Montessori Elementary Education is expanding in Aruba!
The Montessori Elementary Schoolhouse will be launched in August 2017!
The bilingual Montessori school will begin working with children from 6-9 years of age, (Grade 1-4), with two adults – 1 AMI certified English-speaking Montessori Elementary teacher and 1 Dutch-speaking tutor and practical life Aide!
The school will be located in Palm Beach and school hours will be from 8am – 2:30 pm.
Contact Carol for an appointment for more information!
The Montessori Materials have arrived in Aruba! All 3 cubic metres of them! Of course the first box to be opened to be inspected is the one all the way from Nienhuis in the Netherlands – Dutch Grammar Materials!
The big step has been taken and now we have to sit back (not likely) and await with much excitement the arrival of the beautiful Montessori elementary materials which will make their way from the corners of the USA all the way to Aruba.
Shiny new materials: language, maths, geography, history, science, art, music… they are all in there! Take a look at the Materials Blog for ideas of what will be ready for presentations for interested parents in the beginning of 2014! The Keys to the Universe are on their way!
The Montessori Elementary Schoolhouse in Aruba is getting its record-keeping system up and running. MRX is a record system built especially with Montessori schools in mind and enables a teacher and parents to track the progress of the children in the curriculum and, as an added bonus, this progress through the Montessori curriculum is linked with the goals set by the school. In the case of the Montessori Elementary Schoolhouse, this means that the progress through the Montessori lessons is linked with the US Common Core standards, as well as the Dutch Core Objectives! OF course it also has other features accessible to staff and parents alike, such as the academic calendar, class lists, birthday lists, to name but a few.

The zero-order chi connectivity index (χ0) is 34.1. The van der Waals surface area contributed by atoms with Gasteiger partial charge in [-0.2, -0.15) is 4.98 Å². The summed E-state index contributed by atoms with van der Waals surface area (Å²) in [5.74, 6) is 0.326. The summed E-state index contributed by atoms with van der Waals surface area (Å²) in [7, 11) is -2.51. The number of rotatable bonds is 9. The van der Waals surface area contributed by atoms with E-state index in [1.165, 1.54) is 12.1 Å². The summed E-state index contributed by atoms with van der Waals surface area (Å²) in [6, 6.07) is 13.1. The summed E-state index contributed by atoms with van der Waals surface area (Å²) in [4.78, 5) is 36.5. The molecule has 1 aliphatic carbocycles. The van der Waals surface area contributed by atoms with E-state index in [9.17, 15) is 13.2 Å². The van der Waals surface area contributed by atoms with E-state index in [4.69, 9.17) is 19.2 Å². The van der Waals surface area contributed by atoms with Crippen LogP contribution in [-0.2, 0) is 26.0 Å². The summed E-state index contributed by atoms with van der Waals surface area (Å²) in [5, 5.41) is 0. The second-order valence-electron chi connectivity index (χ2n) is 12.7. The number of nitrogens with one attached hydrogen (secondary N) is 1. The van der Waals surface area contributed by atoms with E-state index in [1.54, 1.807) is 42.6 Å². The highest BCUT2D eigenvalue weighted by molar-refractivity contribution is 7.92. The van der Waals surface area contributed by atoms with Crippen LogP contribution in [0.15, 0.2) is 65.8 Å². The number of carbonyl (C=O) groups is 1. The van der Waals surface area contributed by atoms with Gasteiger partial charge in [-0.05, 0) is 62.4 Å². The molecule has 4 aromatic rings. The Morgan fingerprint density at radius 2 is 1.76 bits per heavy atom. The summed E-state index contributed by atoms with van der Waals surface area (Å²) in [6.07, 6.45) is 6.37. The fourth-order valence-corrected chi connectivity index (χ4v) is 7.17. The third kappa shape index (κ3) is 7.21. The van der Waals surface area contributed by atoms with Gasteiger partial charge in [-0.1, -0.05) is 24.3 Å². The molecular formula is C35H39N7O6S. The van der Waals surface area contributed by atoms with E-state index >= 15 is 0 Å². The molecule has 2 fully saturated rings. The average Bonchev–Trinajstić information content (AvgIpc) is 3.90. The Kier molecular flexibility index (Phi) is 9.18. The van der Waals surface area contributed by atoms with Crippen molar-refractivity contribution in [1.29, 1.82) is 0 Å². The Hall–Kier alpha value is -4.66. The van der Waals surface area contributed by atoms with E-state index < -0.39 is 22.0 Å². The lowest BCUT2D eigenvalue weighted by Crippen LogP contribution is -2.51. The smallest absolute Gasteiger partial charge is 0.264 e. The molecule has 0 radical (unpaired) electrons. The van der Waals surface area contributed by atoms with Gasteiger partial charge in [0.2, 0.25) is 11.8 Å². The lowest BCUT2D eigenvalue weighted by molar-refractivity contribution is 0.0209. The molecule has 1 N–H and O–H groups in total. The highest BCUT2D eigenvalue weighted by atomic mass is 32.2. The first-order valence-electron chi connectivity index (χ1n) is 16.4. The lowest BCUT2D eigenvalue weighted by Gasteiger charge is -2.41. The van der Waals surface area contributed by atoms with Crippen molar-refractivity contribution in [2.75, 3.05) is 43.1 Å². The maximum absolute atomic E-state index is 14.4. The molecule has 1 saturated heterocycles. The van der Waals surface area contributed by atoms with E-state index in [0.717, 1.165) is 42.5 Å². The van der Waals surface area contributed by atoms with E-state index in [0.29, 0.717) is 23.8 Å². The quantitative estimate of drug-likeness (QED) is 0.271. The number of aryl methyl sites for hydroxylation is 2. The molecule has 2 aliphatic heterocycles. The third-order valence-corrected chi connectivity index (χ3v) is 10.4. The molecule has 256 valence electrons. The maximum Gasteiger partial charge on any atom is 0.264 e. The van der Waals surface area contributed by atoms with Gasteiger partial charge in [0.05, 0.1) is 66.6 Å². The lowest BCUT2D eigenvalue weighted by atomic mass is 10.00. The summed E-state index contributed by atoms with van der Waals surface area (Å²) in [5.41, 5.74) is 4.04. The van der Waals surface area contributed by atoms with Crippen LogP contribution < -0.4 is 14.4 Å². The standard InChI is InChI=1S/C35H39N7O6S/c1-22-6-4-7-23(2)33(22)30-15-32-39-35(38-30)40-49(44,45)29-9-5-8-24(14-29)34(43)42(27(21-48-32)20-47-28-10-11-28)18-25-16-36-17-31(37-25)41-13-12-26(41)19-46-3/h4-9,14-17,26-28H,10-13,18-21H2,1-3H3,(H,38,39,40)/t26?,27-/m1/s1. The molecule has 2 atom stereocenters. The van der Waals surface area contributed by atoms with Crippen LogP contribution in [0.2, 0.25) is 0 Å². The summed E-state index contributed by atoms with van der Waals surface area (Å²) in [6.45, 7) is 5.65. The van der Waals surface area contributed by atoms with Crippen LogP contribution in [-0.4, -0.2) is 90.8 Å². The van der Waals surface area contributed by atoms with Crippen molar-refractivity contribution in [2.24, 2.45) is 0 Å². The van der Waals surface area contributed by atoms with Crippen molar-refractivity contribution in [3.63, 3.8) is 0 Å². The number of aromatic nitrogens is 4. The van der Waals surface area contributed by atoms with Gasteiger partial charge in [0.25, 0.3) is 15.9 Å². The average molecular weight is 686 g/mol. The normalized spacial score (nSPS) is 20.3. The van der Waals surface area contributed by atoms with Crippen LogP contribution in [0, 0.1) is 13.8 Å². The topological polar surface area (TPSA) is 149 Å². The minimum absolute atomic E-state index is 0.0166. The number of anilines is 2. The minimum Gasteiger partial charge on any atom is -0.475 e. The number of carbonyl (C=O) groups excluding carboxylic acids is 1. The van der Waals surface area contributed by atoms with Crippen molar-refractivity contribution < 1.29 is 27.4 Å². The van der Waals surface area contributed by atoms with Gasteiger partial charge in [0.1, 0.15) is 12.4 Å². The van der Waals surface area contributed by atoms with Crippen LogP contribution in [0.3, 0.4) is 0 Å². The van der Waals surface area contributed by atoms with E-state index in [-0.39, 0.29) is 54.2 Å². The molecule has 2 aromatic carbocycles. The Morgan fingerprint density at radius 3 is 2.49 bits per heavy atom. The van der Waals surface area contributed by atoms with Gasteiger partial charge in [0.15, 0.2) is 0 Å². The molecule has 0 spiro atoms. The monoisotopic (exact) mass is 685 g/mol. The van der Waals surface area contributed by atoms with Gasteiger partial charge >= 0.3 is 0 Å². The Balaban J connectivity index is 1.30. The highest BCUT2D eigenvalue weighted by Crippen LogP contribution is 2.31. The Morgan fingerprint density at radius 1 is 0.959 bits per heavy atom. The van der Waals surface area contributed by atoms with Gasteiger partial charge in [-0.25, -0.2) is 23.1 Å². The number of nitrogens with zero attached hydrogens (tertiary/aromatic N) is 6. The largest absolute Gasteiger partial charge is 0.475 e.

MRX Record Keeping
RTL News, Saturday 14 September 2013
Children at Montessori primary schools perform better than those at traditional schools, RTL news reports after studying the results of nationwide tests. Most of the country’s 11 and 12 year-olds take the Cito test in their final year of primary school. The results help determine what sort of secondary education they will go on to. Judges ruled last week the results could be made public, allowing parents and teachers to compare school performance.
RTL says the 155 Montessori schools in the Netherlands scored an average of 8.1 in the tests. The 6,100 schools offering traditional education scored an average 7.5, while Free Schools, based on the principles of Rudolf Steiner, scored an average 6.5.Montessori schools offer children more choice in deciding what and when to study. They are also taught in mixed age groups. School governors are opposed to the publication of the Cito scores because they think parents will only look at the results. Many are considering dropping the tests, news agency Novum says.